1

I have a folder called exam. This folder has 3 folders called math, physics and english. All of these folders have some sub folders and files in them. I want to traverse through every folder and print the path of every folder and file on another file called files. I've done this:

#!/bin/bash

LOC="/home/school/exam/*"

{
  for f in $LOC 
  do
   echo $f
  done
 } > "files"

The exit I get is:

/home/school/exam/math

/home/school/exam/physics

/home/school/exam/english

I can't figure out how to make the code visit and do the same thing to the sub folders of exam. Any suggestions?

PS I'm just a beginner in shell scripting.

3
find /home/school/exam -print > files
  • this is doing the job. But now that I think of it, I'm doing this script as a part of a team and because everyone in the team does have a different path for the exam folder I don't think that it will work. How can I modify this? I tried find */exam -print > files but it says no such file or directory. – captain Oct 27 '11 at 20:34
  • Ok, I changed it into find ~/exam -print > files and it works. But is it surely going to work on other computers that have the exam folder? – captain Oct 27 '11 at 20:36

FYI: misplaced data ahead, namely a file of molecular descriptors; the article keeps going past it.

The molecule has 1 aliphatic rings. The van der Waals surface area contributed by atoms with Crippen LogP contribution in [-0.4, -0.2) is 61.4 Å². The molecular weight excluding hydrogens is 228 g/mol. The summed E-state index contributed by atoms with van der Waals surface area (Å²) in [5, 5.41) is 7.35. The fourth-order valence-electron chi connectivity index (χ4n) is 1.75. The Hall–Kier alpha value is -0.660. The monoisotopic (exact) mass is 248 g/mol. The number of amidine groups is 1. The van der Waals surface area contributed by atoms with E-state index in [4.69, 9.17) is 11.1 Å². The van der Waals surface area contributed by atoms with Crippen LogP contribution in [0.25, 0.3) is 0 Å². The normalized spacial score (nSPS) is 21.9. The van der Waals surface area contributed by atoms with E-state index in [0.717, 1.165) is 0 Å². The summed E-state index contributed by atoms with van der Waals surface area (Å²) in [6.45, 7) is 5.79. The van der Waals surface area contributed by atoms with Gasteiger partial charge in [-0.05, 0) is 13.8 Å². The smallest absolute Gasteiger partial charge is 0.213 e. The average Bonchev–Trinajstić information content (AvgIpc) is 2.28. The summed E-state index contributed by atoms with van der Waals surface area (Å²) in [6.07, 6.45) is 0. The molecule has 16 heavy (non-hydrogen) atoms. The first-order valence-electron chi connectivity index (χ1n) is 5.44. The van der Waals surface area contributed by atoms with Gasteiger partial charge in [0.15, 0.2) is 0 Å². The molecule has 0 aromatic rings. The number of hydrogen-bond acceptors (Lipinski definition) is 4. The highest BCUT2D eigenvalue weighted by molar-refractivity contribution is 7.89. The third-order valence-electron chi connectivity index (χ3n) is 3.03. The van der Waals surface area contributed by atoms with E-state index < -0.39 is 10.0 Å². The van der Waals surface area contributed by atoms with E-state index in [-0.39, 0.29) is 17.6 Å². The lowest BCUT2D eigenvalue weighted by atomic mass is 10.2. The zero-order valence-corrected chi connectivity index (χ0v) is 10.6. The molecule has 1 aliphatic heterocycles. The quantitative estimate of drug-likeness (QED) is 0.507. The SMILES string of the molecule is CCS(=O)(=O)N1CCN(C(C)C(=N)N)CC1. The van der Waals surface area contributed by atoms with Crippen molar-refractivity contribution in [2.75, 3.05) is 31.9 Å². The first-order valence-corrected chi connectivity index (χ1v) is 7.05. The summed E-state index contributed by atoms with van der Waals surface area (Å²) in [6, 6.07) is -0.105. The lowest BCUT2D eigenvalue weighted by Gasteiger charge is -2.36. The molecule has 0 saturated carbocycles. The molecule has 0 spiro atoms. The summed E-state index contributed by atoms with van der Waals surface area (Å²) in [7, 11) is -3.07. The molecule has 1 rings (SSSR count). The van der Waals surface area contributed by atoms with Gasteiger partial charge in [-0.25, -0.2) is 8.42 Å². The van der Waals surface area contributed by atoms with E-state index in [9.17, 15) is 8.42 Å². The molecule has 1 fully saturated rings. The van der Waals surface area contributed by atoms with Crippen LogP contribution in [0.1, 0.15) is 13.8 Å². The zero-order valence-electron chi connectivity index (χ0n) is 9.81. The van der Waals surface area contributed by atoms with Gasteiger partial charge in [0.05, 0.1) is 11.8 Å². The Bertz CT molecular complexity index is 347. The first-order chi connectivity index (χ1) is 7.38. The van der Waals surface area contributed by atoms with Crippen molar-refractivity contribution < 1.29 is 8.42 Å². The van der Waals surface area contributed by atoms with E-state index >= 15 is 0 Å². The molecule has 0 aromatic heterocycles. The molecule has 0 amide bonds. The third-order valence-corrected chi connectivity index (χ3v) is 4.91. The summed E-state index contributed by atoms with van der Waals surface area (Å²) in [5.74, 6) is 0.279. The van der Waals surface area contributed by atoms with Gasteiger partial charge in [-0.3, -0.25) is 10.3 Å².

• If I understand your question, just find exam -print > files with the parent of the exam directory as the working directory. Using ~/exam will only work for people who have an exam directory in their home directory. – Michael Hoffman Oct 27 '11 at 20:37
  • They have an exam directory. I think it will work. I'll test it as soon as I can. Thanks for the answers. – captain Oct 27 '11 at 20:42
2

With the globstar option bash will recurse all filenames in subdirectories when using two adjacent stars

use :

shopt -s globstar
for i in /home/school/exam/**

The reference here is man bash:

globstar
                      If set, the pattern ** used in a pathname expansion context
                      will match all files and zero or more directories and
                      subdirectories.  If the pattern is followed by a /, only
                      directories and subdirectories match.

and info bash:

          *      Matches any string, including the null string.  When  the
                 globstar  shell  option  is  enabled,  and * is used in a
                 pathname expansion context, two adjacent  *s  used  as  a
                 single  pattern  will  match  all  files and zero or more
                 directories and subdirectories.  If followed by a /,  two
                 adjacent  *s  will match only directories and subdirecto‐
                 ries.
0

you can use find command, it could get all files, then you can do something on them, using exec or xargs for example.

0

You can also use the tree command which is included in most *nix distributions. (Though Ubuntu is a notable exception - but can be installed via apt-get)

LOC="/home/school/exam/"
tree -if $LOC > files
-1

How about this to list all your files recursively.

for i in *; do ls -l $i ; done

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